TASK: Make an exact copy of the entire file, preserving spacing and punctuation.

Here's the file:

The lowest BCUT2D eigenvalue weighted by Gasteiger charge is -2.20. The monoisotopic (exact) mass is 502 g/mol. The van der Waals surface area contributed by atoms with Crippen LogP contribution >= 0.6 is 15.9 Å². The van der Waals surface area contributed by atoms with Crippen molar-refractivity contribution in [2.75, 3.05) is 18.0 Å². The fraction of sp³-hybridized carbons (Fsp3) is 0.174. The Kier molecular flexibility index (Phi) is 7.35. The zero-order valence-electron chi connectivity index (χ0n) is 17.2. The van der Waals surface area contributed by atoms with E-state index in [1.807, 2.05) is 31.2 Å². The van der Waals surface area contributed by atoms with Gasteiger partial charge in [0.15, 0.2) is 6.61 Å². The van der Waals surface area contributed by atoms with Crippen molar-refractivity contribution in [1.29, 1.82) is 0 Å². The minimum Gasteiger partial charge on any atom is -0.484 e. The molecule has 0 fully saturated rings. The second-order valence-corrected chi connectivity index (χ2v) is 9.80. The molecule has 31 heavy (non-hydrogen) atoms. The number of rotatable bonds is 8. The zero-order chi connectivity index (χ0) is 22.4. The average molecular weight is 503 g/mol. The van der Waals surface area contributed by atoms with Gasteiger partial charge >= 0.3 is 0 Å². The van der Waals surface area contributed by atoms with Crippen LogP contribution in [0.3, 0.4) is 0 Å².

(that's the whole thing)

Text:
The lowest BCUT2D eigenvalue weighted by Gasteiger charge is -2.20. The monoisotopic (exact) mass is 502 g/mol. The van der Waals surface area contributed by atoms with Crippen LogP contribution >= 0.6 is 15.9 Å². The van der Waals surface area contributed by atoms with Crippen molar-refractivity contribution in [2.75, 3.05) is 18.0 Å². The fraction of sp³-hybridized carbons (Fsp3) is 0.174. The Kier molecular flexibility index (Phi) is 7.35. The zero-order valence-electron chi connectivity index (χ0n) is 17.2. The van der Waals surface area contributed by atoms with E-state index in [1.807, 2.05) is 31.2 Å². The van der Waals surface area contributed by atoms with Gasteiger partial charge in [0.15, 0.2) is 6.61 Å². The van der Waals surface area contributed by atoms with Crippen molar-refractivity contribution in [1.29, 1.82) is 0 Å². The minimum Gasteiger partial charge on any atom is -0.484 e. The molecule has 0 fully saturated rings. The second-order valence-corrected chi connectivity index (χ2v) is 9.80. The molecule has 31 heavy (non-hydrogen) atoms. The number of rotatable bonds is 8. The zero-order chi connectivity index (χ0) is 22.4. The average molecular weight is 503 g/mol. The van der Waals surface area contributed by atoms with Gasteiger partial charge >= 0.3 is 0 Å². The van der Waals surface area contributed by atoms with Crippen LogP contribution in [0.3, 0.4) is 0 Å².